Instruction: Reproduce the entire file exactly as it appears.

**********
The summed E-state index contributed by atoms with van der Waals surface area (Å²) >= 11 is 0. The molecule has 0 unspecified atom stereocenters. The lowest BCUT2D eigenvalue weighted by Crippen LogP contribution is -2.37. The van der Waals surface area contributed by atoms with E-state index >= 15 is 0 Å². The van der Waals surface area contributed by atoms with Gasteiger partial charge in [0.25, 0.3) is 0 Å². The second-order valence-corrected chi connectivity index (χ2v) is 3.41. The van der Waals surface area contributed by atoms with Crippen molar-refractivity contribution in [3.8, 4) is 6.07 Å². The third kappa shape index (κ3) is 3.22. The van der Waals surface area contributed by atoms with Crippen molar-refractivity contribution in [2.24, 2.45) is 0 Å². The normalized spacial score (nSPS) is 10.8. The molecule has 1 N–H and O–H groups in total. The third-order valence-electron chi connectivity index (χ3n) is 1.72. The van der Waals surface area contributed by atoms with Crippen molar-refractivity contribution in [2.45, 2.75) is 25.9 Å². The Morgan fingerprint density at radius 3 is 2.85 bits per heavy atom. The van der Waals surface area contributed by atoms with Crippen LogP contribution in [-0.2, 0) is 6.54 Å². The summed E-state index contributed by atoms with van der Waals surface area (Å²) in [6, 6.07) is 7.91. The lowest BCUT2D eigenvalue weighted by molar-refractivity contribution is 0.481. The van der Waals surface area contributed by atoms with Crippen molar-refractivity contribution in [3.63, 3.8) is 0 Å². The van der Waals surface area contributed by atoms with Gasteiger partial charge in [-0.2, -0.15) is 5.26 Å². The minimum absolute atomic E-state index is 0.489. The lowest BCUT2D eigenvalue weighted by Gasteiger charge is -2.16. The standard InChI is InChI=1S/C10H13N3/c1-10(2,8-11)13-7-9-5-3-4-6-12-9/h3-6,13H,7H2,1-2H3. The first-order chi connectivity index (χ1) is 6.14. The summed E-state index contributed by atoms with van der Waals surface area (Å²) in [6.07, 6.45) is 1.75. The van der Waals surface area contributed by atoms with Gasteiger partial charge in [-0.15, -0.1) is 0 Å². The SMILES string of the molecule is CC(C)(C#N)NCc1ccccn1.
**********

The summed E-state index contributed by atoms with van der Waals surface area (Å²) >= 11 is 0. The molecule has 0 unspecified atom stereocenters. The lowest BCUT2D eigenvalue weighted by Crippen LogP contribution is -2.37. The van der Waals surface area contributed by atoms with E-state index >= 15 is 0 Å². The van der Waals surface area contributed by atoms with Gasteiger partial charge in [0.25, 0.3) is 0 Å². The second-order valence-corrected chi connectivity index (χ2v) is 3.41. The van der Waals surface area contributed by atoms with Crippen molar-refractivity contribution in [3.8, 4) is 6.07 Å². The third kappa shape index (κ3) is 3.22. The van der Waals surface area contributed by atoms with Crippen molar-refractivity contribution in [2.24, 2.45) is 0 Å². The normalized spacial score (nSPS) is 10.8. The molecule has 1 N–H and O–H groups in total. The third-order valence-electron chi connectivity index (χ3n) is 1.72. The van der Waals surface area contributed by atoms with Crippen molar-refractivity contribution in [2.45, 2.75) is 25.9 Å². The Morgan fingerprint density at radius 3 is 2.85 bits per heavy atom. The van der Waals surface area contributed by atoms with Crippen LogP contribution in [-0.2, 0) is 6.54 Å². The summed E-state index contributed by atoms with van der Waals surface area (Å²) in [6, 6.07) is 7.91. The lowest BCUT2D eigenvalue weighted by molar-refractivity contribution is 0.481. The van der Waals surface area contributed by atoms with Crippen molar-refractivity contribution in [3.63, 3.8) is 0 Å². The van der Waals surface area contributed by atoms with Gasteiger partial charge in [-0.2, -0.15) is 5.26 Å². The minimum absolute atomic E-state index is 0.489. The lowest BCUT2D eigenvalue weighted by Gasteiger charge is -2.16. The standard InChI is InChI=1S/C10H13N3/c1-10(2,8-11)13-7-9-5-3-4-6-12-9/h3-6,13H,7H2,1-2H3. The first-order chi connectivity index (χ1) is 6.14. The summed E-state index contributed by atoms with van der Waals surface area (Å²) in [6.07, 6.45) is 1.75. The van der Waals surface area contributed by atoms with Gasteiger partial charge in [-0.15, -0.1) is 0 Å². The SMILES string of the molecule is CC(C)(C#N)NCc1ccccn1.